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Trading paradox – trading is bad for us, but we still do it Print

paradox_images.jpgInvesting is putting money into something with the expectation of gain, usually over a long term. Trading is putting your money into something, but with the intention of quickly thereafter pulling your money out, then quickly repeating the process over successive new cycles of putting in/pulling out. Sounds obvious: investors do the former, traders the latter. Yet countless investors trade their portfolios to such an extent they come to resemble traders. In this commentary we explain why trading is hazardous to your financial health and hope to convince you to change your habits. In a subsequent commentary we explain what drives investors into trading, and what can be done by investors themselves and by regulators to cure investors of an expensive habit


Trading forms part of the active vs. passive investing debate. Our readers know where we stand on this issue- to us active management is a higher-risk, low probability of success, approach. It typically engenders greater costs which make the barrier to beating the market that much greater.

Passive investors typically trade for two or three reasons, to accommodate cash flows, to maintain target risk-return tradeoffs i.e. Asset Allocation rebalancing, and occasionally for tax-loss harvesting (more below on loss harvesting). Any other trading is a symptom of active investing, and results in what we call excess trading; see Avoid short-termism: rules of thumb to borrow, trade or stay in cash for some other good reasons.  .

Active investing, of which excessive trading is but one example, has a major cost on investors, on financial markets and on the economy; Kenneth R. French in 2008, estimated the aggregate cost of active investing as follows:

  • The cost of active investing in US equities is 0.67% If the expected real return on U.S. equity is roughly 6.7% and we assume the annual dollar cost of active investing will not increase in the future, society’s capitalized cost of price discovery is about 10% of the current value of the market. Ken French Presidential address- The cost of active investing , The Journal of Finance 63, 1537-1573, PDF doc.1993.

Investors who trade to such an extent they come to resemble traders can be small, retail investors often at discount brokers or wealthy individual investors often at full service brokers. But don’t feel badly, even mutual funds and other institutional investors over-trade; on institutional overtrading, see Zweig Institutions trade too much - PDF doc.2227.

The impact to investors of excessive trading are of two types: the higher turnover costs incurred by actively-traded portfolios, clearly a negative; and the impact on the gross financial returns of actively-traded portfolios compared to less traded portfolios, a more difficult factor to quantify.

Professional traders

Of course there are also day traders and other professional traders but they make no pretense at being investors at all. Professional trading is an occupation with its own rules and pitfalls that if not followed, will cause grief to the traders; see RatioTrading . Ironically, trading too much can even play havoc with professional traders; see Burns 2007 traders over-trade PDFdoc.2213.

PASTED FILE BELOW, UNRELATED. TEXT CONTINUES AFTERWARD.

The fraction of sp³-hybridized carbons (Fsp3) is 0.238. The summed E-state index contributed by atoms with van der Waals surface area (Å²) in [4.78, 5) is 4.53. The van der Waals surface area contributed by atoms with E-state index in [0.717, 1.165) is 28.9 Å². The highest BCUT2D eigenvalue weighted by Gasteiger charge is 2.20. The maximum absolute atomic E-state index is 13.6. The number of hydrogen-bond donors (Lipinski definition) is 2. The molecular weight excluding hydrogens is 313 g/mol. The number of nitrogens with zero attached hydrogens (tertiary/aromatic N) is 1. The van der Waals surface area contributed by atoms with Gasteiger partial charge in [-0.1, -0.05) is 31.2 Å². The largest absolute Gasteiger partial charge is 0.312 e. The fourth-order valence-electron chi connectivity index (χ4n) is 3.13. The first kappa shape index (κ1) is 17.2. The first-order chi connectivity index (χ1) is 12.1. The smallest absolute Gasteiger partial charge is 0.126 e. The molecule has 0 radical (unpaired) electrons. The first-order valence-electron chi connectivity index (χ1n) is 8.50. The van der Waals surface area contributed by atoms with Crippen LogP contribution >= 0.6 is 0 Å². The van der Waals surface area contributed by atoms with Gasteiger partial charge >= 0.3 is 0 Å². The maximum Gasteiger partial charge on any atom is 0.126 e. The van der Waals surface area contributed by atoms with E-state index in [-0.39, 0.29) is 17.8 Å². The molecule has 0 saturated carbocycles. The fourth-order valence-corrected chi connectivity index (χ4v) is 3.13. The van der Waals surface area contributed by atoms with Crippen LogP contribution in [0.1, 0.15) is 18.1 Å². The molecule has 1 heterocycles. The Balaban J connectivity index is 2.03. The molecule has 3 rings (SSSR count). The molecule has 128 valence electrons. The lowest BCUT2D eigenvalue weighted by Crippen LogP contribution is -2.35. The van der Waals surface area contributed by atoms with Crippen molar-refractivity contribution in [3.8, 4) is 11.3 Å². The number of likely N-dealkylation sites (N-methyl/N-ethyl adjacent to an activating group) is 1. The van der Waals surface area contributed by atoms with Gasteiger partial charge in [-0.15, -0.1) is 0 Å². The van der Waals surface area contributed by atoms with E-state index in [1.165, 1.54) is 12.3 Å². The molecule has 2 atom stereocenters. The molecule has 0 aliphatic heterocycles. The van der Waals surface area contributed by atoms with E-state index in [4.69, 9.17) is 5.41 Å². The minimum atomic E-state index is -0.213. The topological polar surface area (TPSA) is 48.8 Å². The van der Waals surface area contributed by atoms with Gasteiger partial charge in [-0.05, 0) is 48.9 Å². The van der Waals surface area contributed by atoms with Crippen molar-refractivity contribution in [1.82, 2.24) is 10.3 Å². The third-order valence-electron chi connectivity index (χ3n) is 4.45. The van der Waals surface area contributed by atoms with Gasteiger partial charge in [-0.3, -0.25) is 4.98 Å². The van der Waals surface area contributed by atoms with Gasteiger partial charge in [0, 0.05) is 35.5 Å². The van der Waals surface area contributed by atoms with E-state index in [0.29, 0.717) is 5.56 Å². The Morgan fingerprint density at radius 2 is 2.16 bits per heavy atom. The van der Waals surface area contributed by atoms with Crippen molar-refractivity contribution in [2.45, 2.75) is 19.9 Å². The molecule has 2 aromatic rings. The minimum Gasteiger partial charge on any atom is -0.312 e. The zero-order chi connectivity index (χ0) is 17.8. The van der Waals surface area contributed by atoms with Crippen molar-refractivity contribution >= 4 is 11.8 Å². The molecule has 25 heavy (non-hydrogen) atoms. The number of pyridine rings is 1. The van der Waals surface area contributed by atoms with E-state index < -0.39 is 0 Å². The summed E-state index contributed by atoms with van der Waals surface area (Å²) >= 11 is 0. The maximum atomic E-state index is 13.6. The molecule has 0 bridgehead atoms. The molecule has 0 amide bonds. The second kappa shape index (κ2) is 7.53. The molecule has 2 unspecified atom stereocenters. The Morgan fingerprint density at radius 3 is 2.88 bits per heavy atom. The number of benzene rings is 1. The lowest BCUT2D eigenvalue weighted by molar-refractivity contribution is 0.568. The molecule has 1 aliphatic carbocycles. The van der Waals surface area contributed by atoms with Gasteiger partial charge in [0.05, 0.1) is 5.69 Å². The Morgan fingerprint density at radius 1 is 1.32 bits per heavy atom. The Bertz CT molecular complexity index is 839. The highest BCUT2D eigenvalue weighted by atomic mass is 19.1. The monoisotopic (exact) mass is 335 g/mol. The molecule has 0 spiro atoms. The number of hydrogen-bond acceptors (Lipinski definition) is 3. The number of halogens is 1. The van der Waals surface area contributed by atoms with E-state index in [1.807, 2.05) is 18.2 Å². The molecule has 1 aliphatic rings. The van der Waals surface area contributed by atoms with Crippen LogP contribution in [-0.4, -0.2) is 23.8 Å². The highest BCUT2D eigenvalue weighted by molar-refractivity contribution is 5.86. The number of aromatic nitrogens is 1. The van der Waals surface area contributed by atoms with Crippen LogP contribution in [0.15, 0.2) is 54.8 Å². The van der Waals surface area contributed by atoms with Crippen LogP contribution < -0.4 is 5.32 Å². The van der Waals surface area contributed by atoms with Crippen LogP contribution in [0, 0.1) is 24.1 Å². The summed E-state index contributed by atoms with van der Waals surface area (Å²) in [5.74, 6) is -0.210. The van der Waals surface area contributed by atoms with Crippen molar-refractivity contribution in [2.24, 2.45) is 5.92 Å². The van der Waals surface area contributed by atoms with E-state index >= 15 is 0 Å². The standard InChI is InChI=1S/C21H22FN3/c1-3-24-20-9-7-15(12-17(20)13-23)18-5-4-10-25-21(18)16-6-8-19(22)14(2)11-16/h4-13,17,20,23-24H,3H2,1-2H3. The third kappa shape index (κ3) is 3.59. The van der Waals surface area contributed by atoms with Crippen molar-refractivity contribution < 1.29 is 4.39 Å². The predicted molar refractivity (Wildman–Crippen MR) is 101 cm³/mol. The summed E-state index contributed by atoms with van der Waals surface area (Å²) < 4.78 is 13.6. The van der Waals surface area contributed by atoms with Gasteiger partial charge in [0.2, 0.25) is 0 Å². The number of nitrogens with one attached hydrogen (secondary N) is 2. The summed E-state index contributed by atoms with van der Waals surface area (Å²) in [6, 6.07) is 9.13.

One of our favorite traders is Charles E. Kirk. We encourage you to visit his web site TheKirkReport and read his free reports on what is required to be a successful trader. You will quickly realize that few of us have the necessary skills. When amateur traders transact, professionals like Charles Kirk are often taking contrary positions. Who do you think comes out on top?

Transaction (turnover) costs

As a general rule, irrespective of whether an investor realizes trading gains or losses, he will incur transaction costs, what we call turnover-related costs. The greater an investor turns-over his portfolio by selling and buying, the greater his transaction costs.


Commissions are the charges a broker collects to purchase or sell a security as agent for the investor. They are typically lower at discount brokers (versus full service firms) and lower in percentage terms the larger the dollar amount of a transaction. The commission for a share trade is shown on the confirmation slip.

While equity commissions have come down in Canada with the increasing popularity of discount brokers, the overall volume of equity trading in Canada over the last 10 years has increased about 500%; see Mathisson Credit Suisse 2011 doc.2218, slide 26. In the US volumes have gone from a 15% annual turnover to 25)5 in 2011; Geer Bogle interview doc.2217.

Typically, investors are offered bonds from a broker’s own bond inventory and transaction costs are built into the bond price. Clients often don’t know whether a bond is priced competitively or how much commission they are paying, and for small amounts (eg. Less than $10K commissions are so high GIC’s or bond funds may be more attractive. For more, see Conventional bonds on the Canadian financial wiki Finiki, and Bebee GandM 2012 Bond trading doc.2212.

Options are subject to higher commissions than equities. Like shares, the commission for an option trade is shown on the confirmation slip.

Spread and market impact trading costs are above and beyond commission costs.

Last Updated ( Thursday, 10 January 2013 )
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